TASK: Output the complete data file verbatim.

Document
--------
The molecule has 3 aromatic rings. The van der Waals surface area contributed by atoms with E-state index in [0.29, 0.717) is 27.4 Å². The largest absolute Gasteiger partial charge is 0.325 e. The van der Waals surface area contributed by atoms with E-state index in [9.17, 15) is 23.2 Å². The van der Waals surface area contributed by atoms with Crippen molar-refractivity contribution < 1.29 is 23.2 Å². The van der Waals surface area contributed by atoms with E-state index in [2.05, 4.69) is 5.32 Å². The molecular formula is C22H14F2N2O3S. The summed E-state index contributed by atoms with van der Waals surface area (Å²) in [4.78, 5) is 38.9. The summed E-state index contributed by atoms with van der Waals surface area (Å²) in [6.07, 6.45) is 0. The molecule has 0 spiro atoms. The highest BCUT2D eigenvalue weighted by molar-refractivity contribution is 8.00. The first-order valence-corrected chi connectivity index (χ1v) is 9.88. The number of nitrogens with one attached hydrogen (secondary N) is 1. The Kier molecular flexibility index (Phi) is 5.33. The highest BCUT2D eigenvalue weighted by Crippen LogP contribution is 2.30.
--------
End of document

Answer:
The molecule has 3 aromatic rings. The van der Waals surface area contributed by atoms with E-state index in [0.29, 0.717) is 27.4 Å². The largest absolute Gasteiger partial charge is 0.325 e. The van der Waals surface area contributed by atoms with E-state index in [9.17, 15) is 23.2 Å². The van der Waals surface area contributed by atoms with Crippen molar-refractivity contribution < 1.29 is 23.2 Å². The van der Waals surface area contributed by atoms with E-state index in [2.05, 4.69) is 5.32 Å². The molecular formula is C22H14F2N2O3S. The summed E-state index contributed by atoms with van der Waals surface area (Å²) in [4.78, 5) is 38.9. The summed E-state index contributed by atoms with van der Waals surface area (Å²) in [6.07, 6.45) is 0. The molecule has 0 spiro atoms. The highest BCUT2D eigenvalue weighted by molar-refractivity contribution is 8.00. The first-order valence-corrected chi connectivity index (χ1v) is 9.88. The number of nitrogens with one attached hydrogen (secondary N) is 1. The Kier molecular flexibility index (Phi) is 5.33. The highest BCUT2D eigenvalue weighted by Crippen LogP contribution is 2.30.